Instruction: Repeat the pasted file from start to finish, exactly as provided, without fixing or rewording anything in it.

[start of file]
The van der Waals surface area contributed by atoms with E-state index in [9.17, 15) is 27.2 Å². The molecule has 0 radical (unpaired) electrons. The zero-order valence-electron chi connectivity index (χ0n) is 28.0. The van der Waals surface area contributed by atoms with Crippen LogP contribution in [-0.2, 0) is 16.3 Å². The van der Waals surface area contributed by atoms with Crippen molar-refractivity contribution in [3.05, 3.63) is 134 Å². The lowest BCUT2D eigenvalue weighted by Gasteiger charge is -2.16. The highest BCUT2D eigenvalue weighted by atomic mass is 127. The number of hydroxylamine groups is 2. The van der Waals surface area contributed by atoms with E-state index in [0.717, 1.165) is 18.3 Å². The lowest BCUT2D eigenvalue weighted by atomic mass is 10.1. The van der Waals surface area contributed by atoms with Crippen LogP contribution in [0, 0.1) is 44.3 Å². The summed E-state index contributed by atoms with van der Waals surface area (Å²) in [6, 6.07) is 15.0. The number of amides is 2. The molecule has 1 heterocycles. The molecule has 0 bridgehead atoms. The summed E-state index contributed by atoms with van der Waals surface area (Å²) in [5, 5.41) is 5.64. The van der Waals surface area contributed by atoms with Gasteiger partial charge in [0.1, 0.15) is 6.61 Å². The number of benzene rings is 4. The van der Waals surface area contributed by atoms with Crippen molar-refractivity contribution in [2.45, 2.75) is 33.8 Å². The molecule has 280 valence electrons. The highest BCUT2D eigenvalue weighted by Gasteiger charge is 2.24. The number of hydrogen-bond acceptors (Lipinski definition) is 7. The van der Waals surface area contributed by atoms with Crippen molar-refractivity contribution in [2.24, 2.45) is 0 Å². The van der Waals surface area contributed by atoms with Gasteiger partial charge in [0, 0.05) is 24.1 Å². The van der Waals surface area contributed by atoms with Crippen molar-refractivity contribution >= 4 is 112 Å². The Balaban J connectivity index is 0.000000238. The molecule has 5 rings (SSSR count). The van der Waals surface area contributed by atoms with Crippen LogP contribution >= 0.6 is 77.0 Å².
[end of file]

The van der Waals surface area contributed by atoms with E-state index in [9.17, 15) is 27.2 Å². The molecule has 0 radical (unpaired) electrons. The zero-order valence-electron chi connectivity index (χ0n) is 28.0. The van der Waals surface area contributed by atoms with Crippen LogP contribution in [-0.2, 0) is 16.3 Å². The van der Waals surface area contributed by atoms with Crippen molar-refractivity contribution in [3.05, 3.63) is 134 Å². The lowest BCUT2D eigenvalue weighted by Gasteiger charge is -2.16. The highest BCUT2D eigenvalue weighted by atomic mass is 127. The number of hydroxylamine groups is 2. The van der Waals surface area contributed by atoms with E-state index in [0.717, 1.165) is 18.3 Å². The lowest BCUT2D eigenvalue weighted by atomic mass is 10.1. The van der Waals surface area contributed by atoms with Crippen LogP contribution in [0, 0.1) is 44.3 Å². The summed E-state index contributed by atoms with van der Waals surface area (Å²) in [6, 6.07) is 15.0. The number of amides is 2. The molecule has 1 heterocycles. The molecule has 0 bridgehead atoms. The summed E-state index contributed by atoms with van der Waals surface area (Å²) in [5, 5.41) is 5.64. The van der Waals surface area contributed by atoms with Gasteiger partial charge in [0.1, 0.15) is 6.61 Å². The number of benzene rings is 4. The van der Waals surface area contributed by atoms with Crippen molar-refractivity contribution in [2.45, 2.75) is 33.8 Å². The molecule has 280 valence electrons. The highest BCUT2D eigenvalue weighted by Gasteiger charge is 2.24. The number of hydrogen-bond acceptors (Lipinski definition) is 7. The van der Waals surface area contributed by atoms with Crippen molar-refractivity contribution in [2.24, 2.45) is 0 Å². The van der Waals surface area contributed by atoms with Gasteiger partial charge in [0, 0.05) is 24.1 Å². The van der Waals surface area contributed by atoms with Crippen molar-refractivity contribution >= 4 is 112 Å². The Balaban J connectivity index is 0.000000238. The molecule has 5 rings (SSSR count). The van der Waals surface area contributed by atoms with Crippen LogP contribution >= 0.6 is 77.0 Å².